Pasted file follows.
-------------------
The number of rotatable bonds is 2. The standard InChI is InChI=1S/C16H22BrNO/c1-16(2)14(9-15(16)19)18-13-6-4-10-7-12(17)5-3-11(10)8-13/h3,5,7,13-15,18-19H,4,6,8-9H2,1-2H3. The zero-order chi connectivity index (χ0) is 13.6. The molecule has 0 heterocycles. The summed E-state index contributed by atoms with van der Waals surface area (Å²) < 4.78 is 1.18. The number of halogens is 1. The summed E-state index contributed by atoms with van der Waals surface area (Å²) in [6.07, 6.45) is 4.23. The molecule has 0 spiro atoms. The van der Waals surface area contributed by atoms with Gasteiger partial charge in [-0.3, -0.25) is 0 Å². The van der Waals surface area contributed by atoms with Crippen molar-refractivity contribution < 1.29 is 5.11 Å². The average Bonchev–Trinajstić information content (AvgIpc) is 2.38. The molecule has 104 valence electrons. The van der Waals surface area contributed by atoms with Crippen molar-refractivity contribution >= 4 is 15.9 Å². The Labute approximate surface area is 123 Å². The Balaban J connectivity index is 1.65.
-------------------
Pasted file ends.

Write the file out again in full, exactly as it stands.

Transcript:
The number of rotatable bonds is 2. The standard InChI is InChI=1S/C16H22BrNO/c1-16(2)14(9-15(16)19)18-13-6-4-10-7-12(17)5-3-11(10)8-13/h3,5,7,13-15,18-19H,4,6,8-9H2,1-2H3. The zero-order chi connectivity index (χ0) is 13.6. The molecule has 0 heterocycles. The summed E-state index contributed by atoms with van der Waals surface area (Å²) < 4.78 is 1.18. The number of halogens is 1. The summed E-state index contributed by atoms with van der Waals surface area (Å²) in [6.07, 6.45) is 4.23. The molecule has 0 spiro atoms. The van der Waals surface area contributed by atoms with Gasteiger partial charge in [-0.3, -0.25) is 0 Å². The van der Waals surface area contributed by atoms with Crippen molar-refractivity contribution < 1.29 is 5.11 Å². The average Bonchev–Trinajstić information content (AvgIpc) is 2.38. The molecule has 104 valence electrons. The van der Waals surface area contributed by atoms with Crippen molar-refractivity contribution >= 4 is 15.9 Å². The Labute approximate surface area is 123 Å². The Balaban J connectivity index is 1.65.